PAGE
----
Estimating the depth of microfinance programme outreach: empirical findings from rural Pakistan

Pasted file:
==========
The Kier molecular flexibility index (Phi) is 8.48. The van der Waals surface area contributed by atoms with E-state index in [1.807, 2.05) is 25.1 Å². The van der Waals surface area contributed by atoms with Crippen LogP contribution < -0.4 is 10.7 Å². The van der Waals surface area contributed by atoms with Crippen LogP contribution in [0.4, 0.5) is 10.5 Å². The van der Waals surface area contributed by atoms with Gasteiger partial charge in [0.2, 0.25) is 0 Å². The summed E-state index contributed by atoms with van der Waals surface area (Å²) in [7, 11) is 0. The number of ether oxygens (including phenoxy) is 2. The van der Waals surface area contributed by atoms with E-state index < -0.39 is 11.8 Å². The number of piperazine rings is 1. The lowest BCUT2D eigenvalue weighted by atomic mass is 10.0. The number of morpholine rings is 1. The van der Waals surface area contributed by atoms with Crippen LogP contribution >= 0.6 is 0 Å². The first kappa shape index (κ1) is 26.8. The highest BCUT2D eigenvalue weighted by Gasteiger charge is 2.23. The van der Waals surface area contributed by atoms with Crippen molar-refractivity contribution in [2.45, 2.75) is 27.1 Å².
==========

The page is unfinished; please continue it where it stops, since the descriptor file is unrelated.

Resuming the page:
Microfinance has emerged on the global scale as a key strategy to reduce poverty and promote development. Most of the relevant literature, however, tends to concentrate on breadth as opposed to depth of programme outreach. This paper is based on a primary household survey of 1,132 respondents in the Punjab Province of Pakistan to assess which category of the poor is being served by microfinance institutions. Are they the very poor, middle poor or less poor households? In order to make comparisons, borrower (treatment) and non-borrower (control) households are interviewed and, by employing Principal Component Analysis (PCA), each household is allocated a specific poverty score in relation to all other households in the sample. Once the poverty index is obtained, sampled households are ranked in order of varying poverty levels. Comparisons are later made between borrower and non-borrower households to estimate programme outreach. The paper concludes with findings that the depth of poverty outreach is significantly lower than what has been hitherto proclaimed by service providers and reflects on policy implications to enhance depth (as opposed to breadth) of programme outreach to address the needs of the poorest of the poor, in order to contribute meaningfully and effectively towards combating poverty.
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